Can we eradicate TB by 2035?

Drug-resistant Mycobacterium tuberculosis

Tuberculosis (TB) should be a disease of the past, sadly it is very much a disease of the present. We’ve known about it since ancient times yet it is the leading cause of death through a single infectious disease in the world today, causing 1.5 million deaths every year. 

The World Health Organization has developed The End TB Strategy as a response to the global TB epidemic. The vision? Zero deaths, disease and suffering from TB by 2035. So how close are we to realising this vision? What steps need to be taken and why is TB so difficult to eradicate?

Without question the rise of multi-drug resistant tuberculosis (MDR-TB) is one of the most pressing public health challenges facing TB control today – nearly half a million cases of MDR-TB are diagnosed annually and this likely represents only the tip of the iceberg – most MDR-TB probably goes undiagnosed. Combatting MDR-TB requires robust information about the drug resistance profile of the strain involved in every case of TB, something we are lacking.

Diagnosis is also key. The earlier TB is spotted, the earlier life-saving treatment can begin. However, in some countries diagnostics have not changed for many years, with smear microscopy, chest x-ray and bacterial culture the mainstay of TB diagnosis. While recent advances in molecular diagnostics are changing the landscape for the diagnosis of TB, the accuracy of such tests in many subpopulations such as children is still poor.

Surprisingly, our knowledge of how Mycobacterium tuberculosis is transmitted remains limited, especially in areas where the disease is highly prevalent Improved tests for TB infection, cough studies, mathematical modelling and other crucial analytical tools remain few and far between.

We know that key drivers of TB transmission include HIV co-infection, increasing levels of other co-morbidities such as diabetes, poor housing and living standards and social deprivation. But the extent to which each of these factors determine the global trend is less clear.

An effective vaccine to protect against adult, pulmonary TB disease remains elusive. Such a vaccine is likely to be vital if we are to reduce transmission of TB and accelerate the current decline in global TB incidence.

So does the outlook for beating TB remain bleak? Well no – there is huge work to do but there is light at the end of the tunnel. Research featured in a new series in the journal BMC Medicine highlights that key advances are being made.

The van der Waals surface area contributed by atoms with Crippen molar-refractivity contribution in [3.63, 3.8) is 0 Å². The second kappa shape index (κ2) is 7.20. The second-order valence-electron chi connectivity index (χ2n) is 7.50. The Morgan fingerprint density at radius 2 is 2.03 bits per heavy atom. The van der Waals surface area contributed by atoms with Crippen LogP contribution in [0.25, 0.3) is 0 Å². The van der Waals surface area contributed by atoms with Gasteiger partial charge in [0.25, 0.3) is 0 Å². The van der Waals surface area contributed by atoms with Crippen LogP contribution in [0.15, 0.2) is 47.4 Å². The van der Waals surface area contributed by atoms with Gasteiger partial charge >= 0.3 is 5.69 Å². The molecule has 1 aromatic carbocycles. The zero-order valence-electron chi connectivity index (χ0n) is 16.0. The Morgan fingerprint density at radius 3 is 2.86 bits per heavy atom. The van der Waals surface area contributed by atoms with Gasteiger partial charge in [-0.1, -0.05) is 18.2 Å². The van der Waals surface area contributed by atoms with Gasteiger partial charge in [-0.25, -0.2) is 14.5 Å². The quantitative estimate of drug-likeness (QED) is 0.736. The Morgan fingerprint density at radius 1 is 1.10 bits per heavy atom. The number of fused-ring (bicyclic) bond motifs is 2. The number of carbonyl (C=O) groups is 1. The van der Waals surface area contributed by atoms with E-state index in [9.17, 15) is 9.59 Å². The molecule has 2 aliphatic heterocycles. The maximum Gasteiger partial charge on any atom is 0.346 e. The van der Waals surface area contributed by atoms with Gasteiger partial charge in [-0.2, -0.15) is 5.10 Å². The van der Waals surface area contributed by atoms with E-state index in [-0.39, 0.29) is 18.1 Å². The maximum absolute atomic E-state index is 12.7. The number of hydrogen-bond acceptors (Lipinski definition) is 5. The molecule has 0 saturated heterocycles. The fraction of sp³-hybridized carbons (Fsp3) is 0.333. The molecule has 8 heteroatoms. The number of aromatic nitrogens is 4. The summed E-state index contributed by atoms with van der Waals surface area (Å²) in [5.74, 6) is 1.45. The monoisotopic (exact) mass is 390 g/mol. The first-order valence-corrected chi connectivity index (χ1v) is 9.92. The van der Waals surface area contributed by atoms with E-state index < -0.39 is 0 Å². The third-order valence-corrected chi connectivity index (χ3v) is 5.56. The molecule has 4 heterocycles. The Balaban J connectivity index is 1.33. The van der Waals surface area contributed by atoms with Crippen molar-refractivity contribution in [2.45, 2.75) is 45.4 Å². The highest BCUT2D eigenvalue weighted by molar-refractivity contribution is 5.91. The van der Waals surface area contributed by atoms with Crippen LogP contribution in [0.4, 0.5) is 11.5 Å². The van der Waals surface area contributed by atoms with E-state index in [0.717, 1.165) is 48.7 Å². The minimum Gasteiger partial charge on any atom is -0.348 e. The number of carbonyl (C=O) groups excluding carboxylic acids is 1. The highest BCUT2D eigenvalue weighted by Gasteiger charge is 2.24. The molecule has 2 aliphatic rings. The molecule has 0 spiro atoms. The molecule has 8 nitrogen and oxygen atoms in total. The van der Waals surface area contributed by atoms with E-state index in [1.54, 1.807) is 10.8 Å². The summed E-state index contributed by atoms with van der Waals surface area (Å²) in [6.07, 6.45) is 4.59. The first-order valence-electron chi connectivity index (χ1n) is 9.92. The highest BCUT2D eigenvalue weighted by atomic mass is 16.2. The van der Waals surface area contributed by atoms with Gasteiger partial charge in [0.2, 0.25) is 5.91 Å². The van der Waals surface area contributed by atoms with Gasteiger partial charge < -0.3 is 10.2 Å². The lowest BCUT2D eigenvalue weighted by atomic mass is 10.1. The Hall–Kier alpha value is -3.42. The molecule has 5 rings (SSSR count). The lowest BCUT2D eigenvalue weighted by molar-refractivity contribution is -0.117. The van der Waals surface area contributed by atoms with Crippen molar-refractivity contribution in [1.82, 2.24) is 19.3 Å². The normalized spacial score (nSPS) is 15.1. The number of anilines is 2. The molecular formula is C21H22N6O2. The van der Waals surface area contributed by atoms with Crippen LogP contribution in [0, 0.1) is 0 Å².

The introduction of molecular tools has facilitated a rapid, albeit imperfect, picture of drug resistance strains. Innovative technology such as molecular fingerprinting and geographical information has improved our understanding of several aspects of TB transmission over the last two decades.

Research is beginning to offer clues on transmission. In low incidence, high income countries, homelessness, drug misuse and imprisonment are now known to be major factors.

The increased availability of whole genome sequencing offers hope for improved diagnostics. It is also providing a greater insight into the genetics behind related strains and allowing the more efficient investigation of outbreaks.

A new tool for screening pre-clinical vaccine candidates has been developed, and we have identified new biomarkers for TB which have shown for the first time why immunity from the widely used Bacillus Calmette-Guérin vaccine is so variable. These will also provide valuable clues to assess whether potential new vaccines could be effective.

So where does that leave us? Well the theme of this year’s World TB Day is ‘Unite to end TB’ – and it is very apt. Only through a concerted, collaborative effort will we develop the improved diagnostics, treatments, vaccines and public health measures which are required.

Small steps in the fight against TB are being made – but these are is not enough. Only by accelerating the pace of research will we make the big strides required if we are to rid the world of TB by 2035.


Image: Drug-resistant Mycobacterium tuberculosis. Credit: CDC/ James Archer

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